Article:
She Should Run is dedicated to dramatically increasing the number of women in public leadership by eliminating and overcoming barriers to success.
Why We Need More Women
It is essential to the health and future of our country that 50% of our population have equal power and leadership. She Should Run is dedicated to helping this country achieve equality in public life for women.
Where we stand today
- Women hold only 18% of the seats in Congress
- State Legislatures only have 24% women
- Only 5 out of 50 states have a female governor
The United States trails behind the rest of the world - ranking 93rd in the number of women in our national legislature.*
Also, women are 50% less likely than men to seriously consider running for office, less likely than men actually to run for office, and far less likely to run for higher office. (Lawless and Fox, 2005).
Our She Should Run program gets women to think about running and helps them make a decision.
Research continues to show the positive influence that women's unique leadership style has on decision making. It's proven that women legislate differently - perhaps more effectively - than men. They're more likely to collaborate and ensure a win-win decision. Also, women tend to run for office because they want to get something done, not for the pure sport of politics.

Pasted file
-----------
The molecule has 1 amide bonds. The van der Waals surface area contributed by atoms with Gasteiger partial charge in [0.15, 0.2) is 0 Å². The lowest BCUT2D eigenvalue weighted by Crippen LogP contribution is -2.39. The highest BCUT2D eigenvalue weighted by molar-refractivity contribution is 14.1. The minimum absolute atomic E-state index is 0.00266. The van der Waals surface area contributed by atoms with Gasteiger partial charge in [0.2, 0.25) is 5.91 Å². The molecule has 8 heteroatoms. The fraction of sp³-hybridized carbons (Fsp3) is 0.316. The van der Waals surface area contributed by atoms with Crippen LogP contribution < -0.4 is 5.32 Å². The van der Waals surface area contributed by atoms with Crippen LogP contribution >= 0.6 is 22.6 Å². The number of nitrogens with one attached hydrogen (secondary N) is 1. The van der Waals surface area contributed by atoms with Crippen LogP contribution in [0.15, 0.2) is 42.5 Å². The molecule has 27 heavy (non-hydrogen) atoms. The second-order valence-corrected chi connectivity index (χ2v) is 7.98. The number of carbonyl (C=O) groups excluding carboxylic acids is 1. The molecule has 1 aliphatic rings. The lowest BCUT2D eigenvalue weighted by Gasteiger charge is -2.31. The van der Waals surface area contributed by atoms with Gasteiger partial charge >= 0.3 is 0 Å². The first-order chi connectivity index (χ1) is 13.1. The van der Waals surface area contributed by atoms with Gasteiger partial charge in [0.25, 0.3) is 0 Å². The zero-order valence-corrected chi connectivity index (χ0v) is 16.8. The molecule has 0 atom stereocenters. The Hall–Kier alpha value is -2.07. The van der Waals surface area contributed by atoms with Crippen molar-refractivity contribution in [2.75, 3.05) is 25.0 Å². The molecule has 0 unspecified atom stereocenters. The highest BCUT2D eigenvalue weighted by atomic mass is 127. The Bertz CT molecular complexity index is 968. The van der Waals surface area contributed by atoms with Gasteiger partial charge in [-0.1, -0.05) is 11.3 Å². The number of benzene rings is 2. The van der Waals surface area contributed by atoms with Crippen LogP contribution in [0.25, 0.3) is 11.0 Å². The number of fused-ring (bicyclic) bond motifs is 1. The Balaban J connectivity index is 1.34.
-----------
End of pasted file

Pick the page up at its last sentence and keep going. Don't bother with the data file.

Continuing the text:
In a Washington Post article, Katty Kay and Claire Shipman pointed to research showing that Fortune 500 companies with more women at the top outperformed those that didn’t:
"Gender stereotypes aren’t politically correct, but the research broadly finds that testosterone can make men more prone to competition and risk-taking. Women, on the other hand, seem to be wired for collaboration, caution and long-term results."
Research from the National Council for Research on Women confirms this, saying that women consider different issues and are more collaborative while making decisions, which leads to more win-win outcomes. But this can’t happen when there aren’t enough women at the table:
“When women do reach decision-making positions, it is not until they constitute a critical mass upwards of 30% that they are no longer perceived as representative of a special interest, but rather as full members of the group.”
*The United States is ranked "77th" in the study, but is actually behind 92 other countries when accounting for ties.